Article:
What are the legal requirements for schools to provide inclusive education?
According to Student Rights NZ1 “Schools can’t refuse to enrol disabled students or provide them with less favourable conditions or benefits than other students. However, schools are only obliged to make reasonable attempts to accommodate students.”
What are ‘reasonable’ accommodations?
According to the Human Rights Commission2 ‘reasonable accommodation’ means:
An adjustment made in a system and based on a proven need to accommodate an individual with a disability which encompasses:
- necessary and appropriate modification and adjustments
- not imposing a disproportionate or undue burden
- where needed in a particular case
- to ensure to persons with disabilities the enjoyment or exercise on an equal basis with others of all human rights and fundamental freedoms.
What to do if your school does not follow these legal requirements?
The first thing to do is to discuss the issue with your child’s teacher. It can be a little daunting to do this, and it’s important to approach it with the view that you and your child’s teacher both want the child to succeed.
The Ministry of Education website for parents3 has information sheets in a variety of languages called ‘Resolving problems about your child’s learning support’ which has clear steps a parent can take if they feel that the school is not supporting their child in accessing the education they have a right to.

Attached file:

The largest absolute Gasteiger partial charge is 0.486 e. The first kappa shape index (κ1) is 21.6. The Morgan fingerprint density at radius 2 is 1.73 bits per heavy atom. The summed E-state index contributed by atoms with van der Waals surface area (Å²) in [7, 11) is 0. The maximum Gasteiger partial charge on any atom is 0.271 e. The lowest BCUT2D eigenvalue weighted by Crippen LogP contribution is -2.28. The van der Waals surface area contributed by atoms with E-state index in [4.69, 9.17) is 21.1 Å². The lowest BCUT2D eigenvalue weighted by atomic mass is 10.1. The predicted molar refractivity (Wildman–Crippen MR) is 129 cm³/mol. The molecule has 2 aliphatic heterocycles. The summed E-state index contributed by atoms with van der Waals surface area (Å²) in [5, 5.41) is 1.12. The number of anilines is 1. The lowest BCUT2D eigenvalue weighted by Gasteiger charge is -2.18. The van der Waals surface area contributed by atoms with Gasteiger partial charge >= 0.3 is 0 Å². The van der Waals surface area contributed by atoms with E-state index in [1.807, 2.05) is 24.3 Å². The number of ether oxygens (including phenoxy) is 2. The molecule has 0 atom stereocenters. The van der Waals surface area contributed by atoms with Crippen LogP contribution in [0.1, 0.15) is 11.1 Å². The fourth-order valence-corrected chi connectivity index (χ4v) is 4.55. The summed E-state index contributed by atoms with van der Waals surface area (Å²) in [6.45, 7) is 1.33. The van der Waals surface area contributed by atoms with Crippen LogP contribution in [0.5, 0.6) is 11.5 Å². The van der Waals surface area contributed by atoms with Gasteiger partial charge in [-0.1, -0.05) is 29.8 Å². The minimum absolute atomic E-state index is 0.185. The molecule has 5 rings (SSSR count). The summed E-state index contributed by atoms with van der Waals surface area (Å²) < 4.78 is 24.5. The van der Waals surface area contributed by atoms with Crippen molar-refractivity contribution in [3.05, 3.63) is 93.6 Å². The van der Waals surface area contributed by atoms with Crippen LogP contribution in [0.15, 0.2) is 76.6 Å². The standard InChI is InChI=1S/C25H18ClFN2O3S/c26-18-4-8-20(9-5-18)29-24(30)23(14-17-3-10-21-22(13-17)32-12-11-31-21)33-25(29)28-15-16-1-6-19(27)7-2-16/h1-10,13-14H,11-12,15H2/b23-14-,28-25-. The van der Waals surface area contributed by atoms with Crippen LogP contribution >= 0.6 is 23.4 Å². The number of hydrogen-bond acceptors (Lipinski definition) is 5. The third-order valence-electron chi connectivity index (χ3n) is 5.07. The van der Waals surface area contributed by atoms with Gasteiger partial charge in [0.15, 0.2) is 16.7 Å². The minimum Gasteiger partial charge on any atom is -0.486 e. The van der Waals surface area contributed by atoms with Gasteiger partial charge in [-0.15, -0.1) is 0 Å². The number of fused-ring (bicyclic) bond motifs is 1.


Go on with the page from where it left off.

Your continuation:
Ultimately your child has a right to an education with supports that enable them to access the same information and resources as other children of similar age and ability. If your school is unwilling to accommodate your child in a way that you believe is reasonable, then you have a right to make a complaint about that school firstly through the school’s complaints procedure, and then if that is unsatisfactory, with the Ministry of Education or Disability Rights Commission.
The reality a lot of parents face is that if a school is resistant to accommodating a student with additional needs, it can be more damaging to the family and the child to fight for accommodation than to simply leave and seek schooling elsewhere, such as through correspondence or homeschooling. This unfortunately means a lot of schools get away with breaking the law and disabled children get pushed out of mainstream education4.